Passwords: how to make them and break them

Hardly a day passes without an announcement of newly stolen passwords, or an internet listing of actual stolen passwords. They remain the primary method of access to our personal accounts at work and on the internet; so their safety is paramount. This involves the user, who must create strong and unbreakable passwords, and the IT department, who must keep them safe.

Dell has released its advice (primarily) for the user. For example, the company should have policies to force the user to use long passwords: 12 characters or more. “Each additional character,” says Don Jackson, a director with Dell’s SecureWorks Counter Threat Unit, “vastly increases the work a hacker, or his supercomputer, must do to deduce the password.”

His second tip is to use a different password for each site. This is important. If you use the same password all the time, your security is reduced to that of the weakest link. If that site gets hacked, the criminals will have access to all of your accounts, including the more important and sensitive accounts. This cannot be done by force, says Jackson, but “it is possible to educate users about the harm in doing this and to force their passwords to expire every three months.”

Other advice to the user, especially the home user, is to employ security software such as anti-virus and a firewall, “to prevent passwords from being stolen by spyware and viruses.”

But while there is much good advice from Dell, one recommendation does raise the eyebrows. Don’t use database to store passwords, it says. “Rather they should store the hashes, or hash values, that are created by the characters in a password. That way, if a hacker breaches a database, he won’t find the passwords, only the hashes.”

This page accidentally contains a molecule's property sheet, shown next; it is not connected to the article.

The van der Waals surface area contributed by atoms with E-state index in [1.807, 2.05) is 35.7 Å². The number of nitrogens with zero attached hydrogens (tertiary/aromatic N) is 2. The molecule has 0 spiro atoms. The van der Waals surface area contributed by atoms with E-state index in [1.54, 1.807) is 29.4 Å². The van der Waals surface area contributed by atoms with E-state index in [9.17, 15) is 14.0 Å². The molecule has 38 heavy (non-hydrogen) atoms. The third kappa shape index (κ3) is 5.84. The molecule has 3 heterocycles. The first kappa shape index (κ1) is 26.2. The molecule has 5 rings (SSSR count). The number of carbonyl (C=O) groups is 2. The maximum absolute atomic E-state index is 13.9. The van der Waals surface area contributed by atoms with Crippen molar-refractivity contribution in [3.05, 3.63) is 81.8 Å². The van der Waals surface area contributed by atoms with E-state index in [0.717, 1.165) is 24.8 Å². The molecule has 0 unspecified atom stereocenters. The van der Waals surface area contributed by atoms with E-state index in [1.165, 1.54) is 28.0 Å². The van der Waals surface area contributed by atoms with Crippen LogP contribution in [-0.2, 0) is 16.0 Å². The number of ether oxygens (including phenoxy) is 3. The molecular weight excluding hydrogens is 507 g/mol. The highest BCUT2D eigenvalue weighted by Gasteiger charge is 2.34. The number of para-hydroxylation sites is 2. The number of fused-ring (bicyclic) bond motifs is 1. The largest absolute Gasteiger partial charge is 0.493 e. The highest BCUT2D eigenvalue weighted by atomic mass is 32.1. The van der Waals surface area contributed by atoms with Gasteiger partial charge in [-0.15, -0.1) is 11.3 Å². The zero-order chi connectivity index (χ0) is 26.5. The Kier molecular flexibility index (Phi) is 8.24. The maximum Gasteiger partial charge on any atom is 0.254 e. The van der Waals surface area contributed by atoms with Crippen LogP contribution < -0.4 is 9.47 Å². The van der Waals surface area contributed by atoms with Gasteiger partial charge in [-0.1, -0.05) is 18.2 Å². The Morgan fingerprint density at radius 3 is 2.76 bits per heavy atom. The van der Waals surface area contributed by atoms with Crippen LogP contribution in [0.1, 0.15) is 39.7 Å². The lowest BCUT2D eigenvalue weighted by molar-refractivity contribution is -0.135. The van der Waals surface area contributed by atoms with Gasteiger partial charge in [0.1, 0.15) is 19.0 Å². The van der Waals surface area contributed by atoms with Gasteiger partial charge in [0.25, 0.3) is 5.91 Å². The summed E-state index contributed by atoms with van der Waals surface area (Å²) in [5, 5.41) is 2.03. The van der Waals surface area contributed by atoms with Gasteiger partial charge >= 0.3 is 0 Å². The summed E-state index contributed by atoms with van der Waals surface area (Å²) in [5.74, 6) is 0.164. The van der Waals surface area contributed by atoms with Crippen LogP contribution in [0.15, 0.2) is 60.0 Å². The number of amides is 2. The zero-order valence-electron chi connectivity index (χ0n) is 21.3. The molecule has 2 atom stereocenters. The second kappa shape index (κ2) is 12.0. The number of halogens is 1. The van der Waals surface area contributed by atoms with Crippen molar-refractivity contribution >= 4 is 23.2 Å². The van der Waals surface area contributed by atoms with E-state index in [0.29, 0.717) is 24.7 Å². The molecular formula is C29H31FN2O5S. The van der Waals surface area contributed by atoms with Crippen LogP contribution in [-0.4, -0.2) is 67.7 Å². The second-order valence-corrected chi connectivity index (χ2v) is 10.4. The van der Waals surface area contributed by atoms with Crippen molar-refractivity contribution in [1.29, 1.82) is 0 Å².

Imperva’s analysis of how passwords are broken takes a different view. “Hashing isn’t enough,” it says in its Enterprise Password Worst Practices report. Many organizations store passwords using a form of encryption, called cryptographic hash functions, often comprising the password’s sole security measure. However, attackers do not attempt to directly attack the strength of the cryptographic measure. Rather, different methods exist which allow attackers to bypass the cryptographic measures.”

The culprits are ‘rainbow tables’ and dictionaries. Rainbow tables are pre-computed data sets containing hash values from nearly every combination of alphanumeric character up to a certain length. “One hacker website,” it writes, “developed 50 billion values for public use.” Dictionaries are “lists of common passwords together with a pre-calculated hash value. In this manner, a hacker can compare a digest with the pre-computed values.” These dictionaries are particularly useful for the hacker since many users have simple passwords that will inevitably be included – Imperva’s research has shown that the most common password is ‘123456’.

However, Dell’s advice to use long passwords will make hashing more effective against both rainbow tables and dictionaries. This can be improved, says Imperva, by ‘salting’, the use of a random value pre-pended to the actual password prior to hashing. “For example,” says Imperva, “a salt of just a three bit length increases the storage and pre-computation time of rainbow tables eightfold.”

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